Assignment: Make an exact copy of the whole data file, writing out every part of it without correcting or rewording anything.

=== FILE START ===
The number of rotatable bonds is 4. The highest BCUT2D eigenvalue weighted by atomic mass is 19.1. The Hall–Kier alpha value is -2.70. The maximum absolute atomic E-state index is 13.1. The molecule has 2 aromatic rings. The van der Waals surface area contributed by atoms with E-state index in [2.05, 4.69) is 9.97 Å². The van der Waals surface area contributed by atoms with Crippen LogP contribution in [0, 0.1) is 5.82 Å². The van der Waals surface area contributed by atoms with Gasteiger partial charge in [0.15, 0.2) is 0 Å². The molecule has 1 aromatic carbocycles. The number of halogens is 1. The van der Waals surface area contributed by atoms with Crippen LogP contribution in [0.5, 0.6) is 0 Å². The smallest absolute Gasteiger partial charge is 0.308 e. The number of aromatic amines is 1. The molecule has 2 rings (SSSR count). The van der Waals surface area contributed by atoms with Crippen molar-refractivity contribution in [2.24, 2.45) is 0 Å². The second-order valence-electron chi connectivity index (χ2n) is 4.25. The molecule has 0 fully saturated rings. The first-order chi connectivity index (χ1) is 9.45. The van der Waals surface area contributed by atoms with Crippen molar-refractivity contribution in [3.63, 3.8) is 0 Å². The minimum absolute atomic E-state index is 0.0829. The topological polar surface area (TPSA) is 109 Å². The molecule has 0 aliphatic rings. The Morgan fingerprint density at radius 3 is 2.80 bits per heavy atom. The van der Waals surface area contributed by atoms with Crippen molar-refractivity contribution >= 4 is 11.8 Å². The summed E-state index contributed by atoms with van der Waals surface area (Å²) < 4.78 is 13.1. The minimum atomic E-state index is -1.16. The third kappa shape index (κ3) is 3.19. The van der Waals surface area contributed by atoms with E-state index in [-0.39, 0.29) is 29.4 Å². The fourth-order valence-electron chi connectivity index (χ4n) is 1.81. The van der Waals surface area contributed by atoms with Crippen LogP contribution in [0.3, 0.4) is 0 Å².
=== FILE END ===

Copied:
The number of rotatable bonds is 4. The highest BCUT2D eigenvalue weighted by atomic mass is 19.1. The Hall–Kier alpha value is -2.70. The maximum absolute atomic E-state index is 13.1. The molecule has 2 aromatic rings. The van der Waals surface area contributed by atoms with E-state index in [2.05, 4.69) is 9.97 Å². The van der Waals surface area contributed by atoms with Crippen LogP contribution in [0, 0.1) is 5.82 Å². The van der Waals surface area contributed by atoms with Gasteiger partial charge in [0.15, 0.2) is 0 Å². The molecule has 1 aromatic carbocycles. The number of halogens is 1. The van der Waals surface area contributed by atoms with Crippen LogP contribution in [0.5, 0.6) is 0 Å². The smallest absolute Gasteiger partial charge is 0.308 e. The number of aromatic amines is 1. The molecule has 2 rings (SSSR count). The van der Waals surface area contributed by atoms with Crippen molar-refractivity contribution in [2.24, 2.45) is 0 Å². The second-order valence-electron chi connectivity index (χ2n) is 4.25. The molecule has 0 fully saturated rings. The first-order chi connectivity index (χ1) is 9.45. The van der Waals surface area contributed by atoms with Crippen molar-refractivity contribution in [3.63, 3.8) is 0 Å². The minimum absolute atomic E-state index is 0.0829. The topological polar surface area (TPSA) is 109 Å². The molecule has 0 aliphatic rings. The Morgan fingerprint density at radius 3 is 2.80 bits per heavy atom. The van der Waals surface area contributed by atoms with Crippen molar-refractivity contribution >= 4 is 11.8 Å². The summed E-state index contributed by atoms with van der Waals surface area (Å²) < 4.78 is 13.1. The minimum atomic E-state index is -1.16. The third kappa shape index (κ3) is 3.19. The van der Waals surface area contributed by atoms with E-state index in [-0.39, 0.29) is 29.4 Å². The fourth-order valence-electron chi connectivity index (χ4n) is 1.81. The van der Waals surface area contributed by atoms with Crippen LogP contribution in [0.3, 0.4) is 0 Å².